and second molars is that the occlusal surface of the second molar has no fifth cusp.
Roots - The mandibular second molar has two roots that are smaller than those of the first molar.
The mandibular third molar (tooth #17 or #32), illustrated in figure 4-47, is the eighth tooth from the midline. It appears in many forms, sizes, and shapes. Since its function is similar to that of the other two mandibular molars, its general appearance is the same. It has smaller surfaces, more supplemental grooves, and four or five cusps, which are not so sharply differentiated as those of the first two molars.
Roots - The roots, generally two in number, are shorter in length and tend to be fused together. In many instances they show a distinct distal curve.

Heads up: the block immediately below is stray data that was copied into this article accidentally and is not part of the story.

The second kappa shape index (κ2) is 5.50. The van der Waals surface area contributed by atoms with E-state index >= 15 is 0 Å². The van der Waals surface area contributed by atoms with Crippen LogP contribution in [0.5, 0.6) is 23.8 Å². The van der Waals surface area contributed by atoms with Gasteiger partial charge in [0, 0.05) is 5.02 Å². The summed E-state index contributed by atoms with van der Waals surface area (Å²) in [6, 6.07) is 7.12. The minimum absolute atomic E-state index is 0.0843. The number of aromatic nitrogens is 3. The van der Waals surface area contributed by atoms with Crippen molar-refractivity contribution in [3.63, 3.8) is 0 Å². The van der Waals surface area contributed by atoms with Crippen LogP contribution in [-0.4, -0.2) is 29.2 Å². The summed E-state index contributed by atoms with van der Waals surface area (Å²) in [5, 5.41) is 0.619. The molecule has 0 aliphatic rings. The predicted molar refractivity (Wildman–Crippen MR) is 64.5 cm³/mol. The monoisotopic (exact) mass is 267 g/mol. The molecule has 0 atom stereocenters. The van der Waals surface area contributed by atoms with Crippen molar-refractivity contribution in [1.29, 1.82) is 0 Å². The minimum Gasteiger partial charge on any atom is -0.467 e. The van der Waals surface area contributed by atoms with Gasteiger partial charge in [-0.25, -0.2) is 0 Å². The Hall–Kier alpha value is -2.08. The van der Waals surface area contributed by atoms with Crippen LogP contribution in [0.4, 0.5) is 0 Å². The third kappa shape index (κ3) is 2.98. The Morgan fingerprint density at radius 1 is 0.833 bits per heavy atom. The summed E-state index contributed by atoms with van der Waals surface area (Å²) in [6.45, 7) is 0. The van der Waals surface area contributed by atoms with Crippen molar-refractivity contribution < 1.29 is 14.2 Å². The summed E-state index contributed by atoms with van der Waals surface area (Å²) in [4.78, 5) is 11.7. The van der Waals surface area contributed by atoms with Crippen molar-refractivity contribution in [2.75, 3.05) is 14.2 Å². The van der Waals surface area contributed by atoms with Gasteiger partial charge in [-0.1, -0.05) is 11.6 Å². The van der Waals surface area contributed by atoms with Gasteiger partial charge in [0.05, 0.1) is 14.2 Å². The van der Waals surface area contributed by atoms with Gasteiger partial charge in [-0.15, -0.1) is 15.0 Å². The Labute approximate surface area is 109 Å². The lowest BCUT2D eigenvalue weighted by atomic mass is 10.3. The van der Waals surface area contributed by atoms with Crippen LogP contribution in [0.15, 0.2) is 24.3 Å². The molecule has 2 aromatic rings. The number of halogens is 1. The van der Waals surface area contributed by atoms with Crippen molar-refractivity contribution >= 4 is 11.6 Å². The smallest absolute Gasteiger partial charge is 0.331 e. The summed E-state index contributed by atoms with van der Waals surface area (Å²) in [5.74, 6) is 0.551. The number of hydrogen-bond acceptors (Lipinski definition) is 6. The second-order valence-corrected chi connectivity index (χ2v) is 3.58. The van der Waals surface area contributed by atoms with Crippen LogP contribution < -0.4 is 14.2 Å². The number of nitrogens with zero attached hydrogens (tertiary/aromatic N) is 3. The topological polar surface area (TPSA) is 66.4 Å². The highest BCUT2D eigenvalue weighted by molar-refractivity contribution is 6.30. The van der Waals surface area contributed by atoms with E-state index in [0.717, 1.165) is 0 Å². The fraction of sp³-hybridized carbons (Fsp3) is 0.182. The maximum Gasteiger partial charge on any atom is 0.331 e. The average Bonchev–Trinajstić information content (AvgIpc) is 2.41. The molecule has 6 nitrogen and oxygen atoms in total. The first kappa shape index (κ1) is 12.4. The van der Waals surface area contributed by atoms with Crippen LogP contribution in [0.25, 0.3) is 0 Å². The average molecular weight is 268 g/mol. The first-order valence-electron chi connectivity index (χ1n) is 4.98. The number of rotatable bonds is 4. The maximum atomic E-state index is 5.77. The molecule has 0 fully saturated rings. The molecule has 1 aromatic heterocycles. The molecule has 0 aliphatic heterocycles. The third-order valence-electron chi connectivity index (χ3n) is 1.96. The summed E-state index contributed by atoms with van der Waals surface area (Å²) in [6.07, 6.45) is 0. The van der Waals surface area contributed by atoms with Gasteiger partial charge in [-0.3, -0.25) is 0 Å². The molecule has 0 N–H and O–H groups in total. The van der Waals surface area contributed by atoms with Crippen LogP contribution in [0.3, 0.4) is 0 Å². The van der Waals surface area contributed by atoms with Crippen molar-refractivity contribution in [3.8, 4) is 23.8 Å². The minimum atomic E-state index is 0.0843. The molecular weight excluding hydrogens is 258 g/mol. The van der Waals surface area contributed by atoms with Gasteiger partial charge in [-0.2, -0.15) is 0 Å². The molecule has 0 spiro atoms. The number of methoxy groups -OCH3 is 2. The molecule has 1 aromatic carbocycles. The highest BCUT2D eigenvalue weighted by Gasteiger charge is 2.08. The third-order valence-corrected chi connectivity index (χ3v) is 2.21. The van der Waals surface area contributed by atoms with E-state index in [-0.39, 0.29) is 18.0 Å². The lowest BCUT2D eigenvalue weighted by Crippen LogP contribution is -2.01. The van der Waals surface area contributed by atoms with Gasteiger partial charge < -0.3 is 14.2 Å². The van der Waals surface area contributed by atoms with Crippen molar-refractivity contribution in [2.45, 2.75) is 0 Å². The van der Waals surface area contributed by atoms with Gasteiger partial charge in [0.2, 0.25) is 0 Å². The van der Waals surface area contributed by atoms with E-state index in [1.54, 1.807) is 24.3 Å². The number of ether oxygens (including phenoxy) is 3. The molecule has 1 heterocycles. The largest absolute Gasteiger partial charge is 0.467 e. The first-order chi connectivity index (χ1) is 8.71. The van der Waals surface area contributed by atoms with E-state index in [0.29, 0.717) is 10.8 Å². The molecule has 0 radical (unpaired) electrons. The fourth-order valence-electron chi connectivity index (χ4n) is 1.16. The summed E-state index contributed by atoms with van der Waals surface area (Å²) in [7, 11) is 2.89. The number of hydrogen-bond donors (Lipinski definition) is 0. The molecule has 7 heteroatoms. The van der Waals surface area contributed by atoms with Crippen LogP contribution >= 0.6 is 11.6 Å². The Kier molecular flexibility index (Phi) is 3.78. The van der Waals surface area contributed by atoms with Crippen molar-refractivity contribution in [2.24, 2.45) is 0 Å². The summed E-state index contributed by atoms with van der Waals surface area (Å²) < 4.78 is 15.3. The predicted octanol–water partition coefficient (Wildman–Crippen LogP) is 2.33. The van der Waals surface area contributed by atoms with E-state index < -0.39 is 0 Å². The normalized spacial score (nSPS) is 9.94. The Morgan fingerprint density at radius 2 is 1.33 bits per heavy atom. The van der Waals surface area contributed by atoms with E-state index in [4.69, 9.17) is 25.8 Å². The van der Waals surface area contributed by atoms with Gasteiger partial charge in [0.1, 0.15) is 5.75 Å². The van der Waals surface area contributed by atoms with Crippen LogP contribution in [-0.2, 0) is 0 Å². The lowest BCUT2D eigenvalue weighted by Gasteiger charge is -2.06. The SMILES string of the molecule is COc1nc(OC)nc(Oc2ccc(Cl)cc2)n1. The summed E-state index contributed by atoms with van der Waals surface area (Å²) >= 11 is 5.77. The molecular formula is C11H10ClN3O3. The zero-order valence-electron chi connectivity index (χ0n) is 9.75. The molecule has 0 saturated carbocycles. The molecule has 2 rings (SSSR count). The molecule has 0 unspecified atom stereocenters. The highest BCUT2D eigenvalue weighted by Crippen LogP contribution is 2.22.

The following list will be helpful to you in understanding some of the anatomical terms used in this chapter.
Figure 4-47. - Surfaces of mandibular third molar.
Cusp - A pointed or rounded elevation of enamel found on cuspids and on the chewing surfaces of bicuspids and molars.
Cingulum - Found on the lingual aspect of an anterior tooth. It is a convex mount of enamel localized to the cervical one-third of the crown.
Fissure - A linear fault that sometimes occurs in a developmental groove by incomplete or imperfect joining of the lobes. A pit is usually found at the end of a developmental groove or a place where two fissures intersect.
Fossa - A rounded or angular depression of varying size found on the surface of a tooth.Continue Reading